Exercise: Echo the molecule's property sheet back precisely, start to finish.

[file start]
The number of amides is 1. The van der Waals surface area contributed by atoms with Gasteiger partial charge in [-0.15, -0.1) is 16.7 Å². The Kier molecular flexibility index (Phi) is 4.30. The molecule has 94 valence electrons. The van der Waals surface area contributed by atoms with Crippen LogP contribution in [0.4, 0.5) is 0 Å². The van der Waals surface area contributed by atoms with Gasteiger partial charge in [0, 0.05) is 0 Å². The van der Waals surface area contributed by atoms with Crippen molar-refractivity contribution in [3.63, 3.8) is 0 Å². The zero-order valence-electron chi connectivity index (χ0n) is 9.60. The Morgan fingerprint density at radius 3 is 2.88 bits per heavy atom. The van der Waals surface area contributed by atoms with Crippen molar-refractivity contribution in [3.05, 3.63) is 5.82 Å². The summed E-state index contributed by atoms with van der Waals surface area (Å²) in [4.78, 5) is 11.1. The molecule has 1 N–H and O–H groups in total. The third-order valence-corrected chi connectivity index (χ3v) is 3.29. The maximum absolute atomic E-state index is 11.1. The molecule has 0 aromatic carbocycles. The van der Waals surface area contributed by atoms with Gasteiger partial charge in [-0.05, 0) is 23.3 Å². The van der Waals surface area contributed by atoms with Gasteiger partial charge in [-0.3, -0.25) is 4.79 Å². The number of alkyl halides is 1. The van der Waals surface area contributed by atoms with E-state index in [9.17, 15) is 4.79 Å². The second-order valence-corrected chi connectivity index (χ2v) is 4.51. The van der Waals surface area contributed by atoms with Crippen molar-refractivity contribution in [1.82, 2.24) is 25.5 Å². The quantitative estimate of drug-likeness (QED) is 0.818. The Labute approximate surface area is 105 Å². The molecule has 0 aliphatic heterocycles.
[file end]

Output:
The number of amides is 1. The van der Waals surface area contributed by atoms with Gasteiger partial charge in [-0.15, -0.1) is 16.7 Å². The Kier molecular flexibility index (Phi) is 4.30. The molecule has 94 valence electrons. The van der Waals surface area contributed by atoms with Crippen LogP contribution in [0.4, 0.5) is 0 Å². The van der Waals surface area contributed by atoms with Gasteiger partial charge in [0, 0.05) is 0 Å². The van der Waals surface area contributed by atoms with Crippen molar-refractivity contribution in [3.63, 3.8) is 0 Å². The zero-order valence-electron chi connectivity index (χ0n) is 9.60. The Morgan fingerprint density at radius 3 is 2.88 bits per heavy atom. The van der Waals surface area contributed by atoms with Crippen molar-refractivity contribution in [3.05, 3.63) is 5.82 Å². The summed E-state index contributed by atoms with van der Waals surface area (Å²) in [4.78, 5) is 11.1. The molecule has 1 N–H and O–H groups in total. The third-order valence-corrected chi connectivity index (χ3v) is 3.29. The maximum absolute atomic E-state index is 11.1. The molecule has 0 aromatic carbocycles. The van der Waals surface area contributed by atoms with Gasteiger partial charge in [-0.05, 0) is 23.3 Å². The van der Waals surface area contributed by atoms with Gasteiger partial charge in [-0.3, -0.25) is 4.79 Å². The number of alkyl halides is 1. The van der Waals surface area contributed by atoms with E-state index in [9.17, 15) is 4.79 Å². The second-order valence-corrected chi connectivity index (χ2v) is 4.51. The van der Waals surface area contributed by atoms with Crippen molar-refractivity contribution in [1.82, 2.24) is 25.5 Å². The quantitative estimate of drug-likeness (QED) is 0.818. The Labute approximate surface area is 105 Å². The molecule has 0 aliphatic heterocycles.